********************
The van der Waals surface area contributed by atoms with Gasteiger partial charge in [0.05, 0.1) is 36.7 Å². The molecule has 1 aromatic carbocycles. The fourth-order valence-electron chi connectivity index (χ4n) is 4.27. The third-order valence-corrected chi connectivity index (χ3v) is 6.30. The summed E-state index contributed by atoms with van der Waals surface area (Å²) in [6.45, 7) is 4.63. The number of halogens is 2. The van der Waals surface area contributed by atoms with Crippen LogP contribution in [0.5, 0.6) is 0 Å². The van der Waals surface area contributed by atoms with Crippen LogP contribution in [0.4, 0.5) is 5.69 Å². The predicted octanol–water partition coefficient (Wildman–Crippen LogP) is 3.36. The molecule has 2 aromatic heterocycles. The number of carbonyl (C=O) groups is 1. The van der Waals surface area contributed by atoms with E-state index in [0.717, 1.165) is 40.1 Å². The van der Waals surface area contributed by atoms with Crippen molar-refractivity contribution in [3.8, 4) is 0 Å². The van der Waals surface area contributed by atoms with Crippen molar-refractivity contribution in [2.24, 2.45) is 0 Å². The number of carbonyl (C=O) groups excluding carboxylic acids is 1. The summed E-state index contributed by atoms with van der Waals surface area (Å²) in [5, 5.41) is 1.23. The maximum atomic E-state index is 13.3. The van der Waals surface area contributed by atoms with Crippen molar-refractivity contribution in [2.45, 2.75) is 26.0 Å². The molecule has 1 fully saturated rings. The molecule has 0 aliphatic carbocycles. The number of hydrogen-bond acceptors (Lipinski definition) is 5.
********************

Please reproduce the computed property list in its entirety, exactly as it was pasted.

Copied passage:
The van der Waals surface area contributed by atoms with Gasteiger partial charge in [0.05, 0.1) is 36.7 Å². The molecule has 1 aromatic carbocycles. The fourth-order valence-electron chi connectivity index (χ4n) is 4.27. The third-order valence-corrected chi connectivity index (χ3v) is 6.30. The summed E-state index contributed by atoms with van der Waals surface area (Å²) in [6.45, 7) is 4.63. The number of halogens is 2. The van der Waals surface area contributed by atoms with Crippen LogP contribution in [0.5, 0.6) is 0 Å². The van der Waals surface area contributed by atoms with Crippen LogP contribution in [0.4, 0.5) is 5.69 Å². The predicted octanol–water partition coefficient (Wildman–Crippen LogP) is 3.36. The molecule has 2 aromatic heterocycles. The number of carbonyl (C=O) groups is 1. The van der Waals surface area contributed by atoms with E-state index in [0.717, 1.165) is 40.1 Å². The van der Waals surface area contributed by atoms with Crippen molar-refractivity contribution in [3.8, 4) is 0 Å². The van der Waals surface area contributed by atoms with Crippen molar-refractivity contribution in [2.24, 2.45) is 0 Å². The number of carbonyl (C=O) groups excluding carboxylic acids is 1. The summed E-state index contributed by atoms with van der Waals surface area (Å²) in [5, 5.41) is 1.23. The maximum atomic E-state index is 13.3. The van der Waals surface area contributed by atoms with Crippen molar-refractivity contribution in [2.45, 2.75) is 26.0 Å². The molecule has 1 fully saturated rings. The molecule has 0 aliphatic carbocycles. The number of hydrogen-bond acceptors (Lipinski definition) is 5.